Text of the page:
THE annual Shanghai Book Fair opens tomorrow, bringing together nearly 500 publishers, 300 writers and cultural figures and thousands of book lovers.
Noted foreign and Chinese writers will take part in dialogues and panel discussions in the week-long event concluding next Tuesday. The main venue is the Shanghai Exhibition Center, which will have free Wi-Fi for the first time this year.
More than 150,000 books will be available this year, including many children's books, the fastest-growing segment/genre in the publishing market.
At the Shanghai Exhibition Center, books will be sold at a 20-percent discount; at 20 other venues across the city, books will be sold at a 10-percent discount. They include the Shanghai Writers' Association and Shanghai Library. Deliveries and shipping are available.
The fair is an opportunity for readers and new writers to meet their favorite authors and a chance for big-name Chinese writers to sit together and explore new possibilities in literature.
One highlight is a forum featuring four winners of the Mao Dun Literary Prize, China's most prestigious literary award handed out every four years.
The four established writers - Bi Feiyu ("Three Sisters"), Liu Zhenyun ("One Sentence Worth Thousands"), Mo Yan ("Red Sorghum") and Wang Anyi ("The Everlasting Regret") - have all been published extensively in English. Bi, Liu and Mo won the prize last year; Wang was one of the winners in 2000. They will share insights of writing and reading with each other and book lovers.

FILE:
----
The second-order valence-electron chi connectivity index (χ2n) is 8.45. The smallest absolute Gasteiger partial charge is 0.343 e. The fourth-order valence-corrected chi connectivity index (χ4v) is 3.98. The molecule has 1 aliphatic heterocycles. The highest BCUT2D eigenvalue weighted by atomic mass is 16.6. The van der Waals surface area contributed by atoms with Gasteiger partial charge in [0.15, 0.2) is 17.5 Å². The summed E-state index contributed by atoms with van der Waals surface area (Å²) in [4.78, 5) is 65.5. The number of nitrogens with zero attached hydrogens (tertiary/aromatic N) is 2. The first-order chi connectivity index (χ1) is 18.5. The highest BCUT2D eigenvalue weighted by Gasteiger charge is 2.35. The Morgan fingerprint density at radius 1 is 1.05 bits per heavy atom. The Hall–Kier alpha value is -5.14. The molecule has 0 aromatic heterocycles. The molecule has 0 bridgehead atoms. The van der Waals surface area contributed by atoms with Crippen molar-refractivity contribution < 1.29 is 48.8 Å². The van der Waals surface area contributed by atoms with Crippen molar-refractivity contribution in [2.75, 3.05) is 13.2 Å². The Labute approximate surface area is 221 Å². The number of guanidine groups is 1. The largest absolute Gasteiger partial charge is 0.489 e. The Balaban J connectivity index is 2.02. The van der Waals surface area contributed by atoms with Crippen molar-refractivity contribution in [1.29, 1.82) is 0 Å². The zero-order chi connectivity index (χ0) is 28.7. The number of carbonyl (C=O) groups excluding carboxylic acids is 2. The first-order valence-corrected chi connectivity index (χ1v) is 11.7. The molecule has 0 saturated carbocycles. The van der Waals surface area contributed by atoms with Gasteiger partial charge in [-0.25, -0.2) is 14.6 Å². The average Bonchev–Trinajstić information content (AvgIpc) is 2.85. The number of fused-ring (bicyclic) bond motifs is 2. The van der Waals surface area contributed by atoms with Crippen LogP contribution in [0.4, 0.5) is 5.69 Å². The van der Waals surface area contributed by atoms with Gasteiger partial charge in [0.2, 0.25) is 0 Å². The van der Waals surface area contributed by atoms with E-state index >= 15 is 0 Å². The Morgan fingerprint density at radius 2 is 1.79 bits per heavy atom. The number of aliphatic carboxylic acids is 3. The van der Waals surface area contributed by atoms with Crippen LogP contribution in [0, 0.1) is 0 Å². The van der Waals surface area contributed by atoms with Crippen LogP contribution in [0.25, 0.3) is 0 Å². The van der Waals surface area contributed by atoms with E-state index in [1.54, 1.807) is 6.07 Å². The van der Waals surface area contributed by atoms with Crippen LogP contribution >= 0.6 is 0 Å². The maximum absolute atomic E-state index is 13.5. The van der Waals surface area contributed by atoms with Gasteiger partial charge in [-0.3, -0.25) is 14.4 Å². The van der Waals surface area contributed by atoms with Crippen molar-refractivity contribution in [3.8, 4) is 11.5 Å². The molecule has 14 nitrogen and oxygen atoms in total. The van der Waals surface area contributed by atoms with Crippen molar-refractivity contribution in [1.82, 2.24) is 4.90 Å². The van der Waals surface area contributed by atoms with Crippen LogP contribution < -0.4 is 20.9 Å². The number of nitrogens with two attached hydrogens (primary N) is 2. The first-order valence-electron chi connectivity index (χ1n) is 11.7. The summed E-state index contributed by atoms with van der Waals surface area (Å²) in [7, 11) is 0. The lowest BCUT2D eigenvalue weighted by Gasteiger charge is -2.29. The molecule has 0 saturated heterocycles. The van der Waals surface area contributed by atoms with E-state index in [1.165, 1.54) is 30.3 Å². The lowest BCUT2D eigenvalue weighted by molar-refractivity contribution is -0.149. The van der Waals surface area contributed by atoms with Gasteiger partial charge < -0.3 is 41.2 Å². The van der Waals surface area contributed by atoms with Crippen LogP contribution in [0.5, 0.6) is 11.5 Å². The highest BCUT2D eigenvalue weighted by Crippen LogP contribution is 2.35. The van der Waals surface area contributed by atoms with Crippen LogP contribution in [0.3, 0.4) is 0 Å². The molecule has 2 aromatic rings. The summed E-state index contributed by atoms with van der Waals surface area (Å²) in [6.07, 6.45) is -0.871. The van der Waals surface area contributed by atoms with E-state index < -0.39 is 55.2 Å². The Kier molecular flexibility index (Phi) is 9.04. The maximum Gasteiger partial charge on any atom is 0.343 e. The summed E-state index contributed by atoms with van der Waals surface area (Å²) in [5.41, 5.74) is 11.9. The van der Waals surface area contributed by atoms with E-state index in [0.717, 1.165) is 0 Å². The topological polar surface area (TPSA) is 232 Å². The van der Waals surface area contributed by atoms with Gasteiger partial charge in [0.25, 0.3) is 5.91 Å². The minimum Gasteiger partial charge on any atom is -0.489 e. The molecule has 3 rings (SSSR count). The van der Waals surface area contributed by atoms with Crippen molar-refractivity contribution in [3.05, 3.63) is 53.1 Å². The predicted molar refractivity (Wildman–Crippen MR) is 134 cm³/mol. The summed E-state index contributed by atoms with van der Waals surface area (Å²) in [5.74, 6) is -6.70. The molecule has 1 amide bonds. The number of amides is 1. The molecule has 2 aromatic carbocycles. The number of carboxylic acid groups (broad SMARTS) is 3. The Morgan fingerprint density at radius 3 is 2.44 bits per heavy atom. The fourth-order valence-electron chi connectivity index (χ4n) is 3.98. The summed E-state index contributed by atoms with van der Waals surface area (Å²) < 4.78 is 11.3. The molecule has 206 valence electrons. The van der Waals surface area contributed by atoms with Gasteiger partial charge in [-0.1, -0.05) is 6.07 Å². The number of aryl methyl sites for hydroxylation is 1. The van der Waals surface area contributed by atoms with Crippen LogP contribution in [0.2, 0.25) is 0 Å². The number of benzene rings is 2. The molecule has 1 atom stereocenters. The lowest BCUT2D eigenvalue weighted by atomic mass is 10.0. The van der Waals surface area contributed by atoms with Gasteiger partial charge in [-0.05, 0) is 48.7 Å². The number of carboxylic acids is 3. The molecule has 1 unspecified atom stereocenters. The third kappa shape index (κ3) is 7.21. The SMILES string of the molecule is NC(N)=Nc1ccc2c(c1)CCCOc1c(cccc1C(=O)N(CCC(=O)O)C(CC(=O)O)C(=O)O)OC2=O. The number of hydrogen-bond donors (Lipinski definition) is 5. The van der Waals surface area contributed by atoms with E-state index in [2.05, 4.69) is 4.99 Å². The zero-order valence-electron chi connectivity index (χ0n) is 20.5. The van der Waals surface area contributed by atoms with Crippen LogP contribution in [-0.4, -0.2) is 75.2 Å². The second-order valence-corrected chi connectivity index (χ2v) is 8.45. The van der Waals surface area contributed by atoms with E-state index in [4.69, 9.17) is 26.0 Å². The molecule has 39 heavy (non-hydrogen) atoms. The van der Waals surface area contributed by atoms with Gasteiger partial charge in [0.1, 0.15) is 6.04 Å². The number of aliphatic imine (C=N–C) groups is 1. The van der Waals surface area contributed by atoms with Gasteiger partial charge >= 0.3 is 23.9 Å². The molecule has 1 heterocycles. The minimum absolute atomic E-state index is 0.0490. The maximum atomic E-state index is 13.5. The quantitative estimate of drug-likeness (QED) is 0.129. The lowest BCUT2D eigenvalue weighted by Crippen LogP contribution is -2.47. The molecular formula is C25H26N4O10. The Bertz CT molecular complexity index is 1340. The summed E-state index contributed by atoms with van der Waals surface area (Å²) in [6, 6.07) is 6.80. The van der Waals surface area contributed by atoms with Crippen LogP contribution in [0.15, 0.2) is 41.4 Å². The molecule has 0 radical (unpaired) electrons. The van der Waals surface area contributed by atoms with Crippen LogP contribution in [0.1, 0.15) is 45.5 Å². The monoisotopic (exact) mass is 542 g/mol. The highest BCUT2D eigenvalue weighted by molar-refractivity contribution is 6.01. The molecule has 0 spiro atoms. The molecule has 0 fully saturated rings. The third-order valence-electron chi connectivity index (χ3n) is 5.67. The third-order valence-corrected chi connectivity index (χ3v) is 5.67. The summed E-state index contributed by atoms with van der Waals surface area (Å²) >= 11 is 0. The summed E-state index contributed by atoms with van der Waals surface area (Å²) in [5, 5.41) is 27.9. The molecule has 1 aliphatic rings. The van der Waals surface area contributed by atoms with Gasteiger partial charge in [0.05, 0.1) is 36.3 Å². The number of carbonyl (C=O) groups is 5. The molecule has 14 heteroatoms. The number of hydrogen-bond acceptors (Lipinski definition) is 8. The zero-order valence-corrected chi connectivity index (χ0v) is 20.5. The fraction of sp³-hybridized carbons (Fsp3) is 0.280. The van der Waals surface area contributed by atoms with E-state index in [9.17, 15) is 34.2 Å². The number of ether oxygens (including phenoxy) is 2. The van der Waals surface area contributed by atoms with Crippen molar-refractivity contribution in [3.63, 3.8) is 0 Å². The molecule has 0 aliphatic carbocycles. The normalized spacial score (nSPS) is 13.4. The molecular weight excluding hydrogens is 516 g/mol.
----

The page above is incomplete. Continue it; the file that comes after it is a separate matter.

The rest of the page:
The fair is not only the place to get the latest on best-sellers in China, but also an opportunity for Chinese and foreign authors to converse through literature.
Shanghai International Literary Week, a new corner started last year, has returned for further cross-cultural literary discussions among Chinese and foreign authors, including English novelist David Mitchell ("Cloud Atlas"), young Welsh writer Joe Dunthorne ("Submarine") and Spanish writer and columnist Susana Fortes ("Waiting for Robert Capa").
Mitchell, who has lived in Japan and traveled extensively in Asia, has set some chapters in Japan, China and South Korea in his novels "Ghostwritten" (1999) and "Cloud Atlas" (2004). The latter has been adapted into an adventure film by the Wachowski brothers and is schedule to be released in the United States in October.
Mitchell will talk with Chinese writer Su Tong, whose acclaimed novel "Wives and Concubines" was adapted by Zhang Yimou into his award-winning film "Raise the Red Lantern" (1991). Their theme will be "How to Build a Fictional House" and they will share their experience of constructing fictional worlds.
The two, joined by other writers, will meet again in the panel "Literary Writing in the Era of Visions." Participating authors all had their works adapted into visual works of film, stage and TV drama.
Dunthorne's debut novel "Submarine," about a dysfunctional family in Swansea, Wales, was made into critically acclaimed coming-of-age comedy-drama of the same name in 2010. The 30-year-old novelist will discuss the challenges facing young writers, joined by Shanghainese writer Zhou Jianing, who is also 30.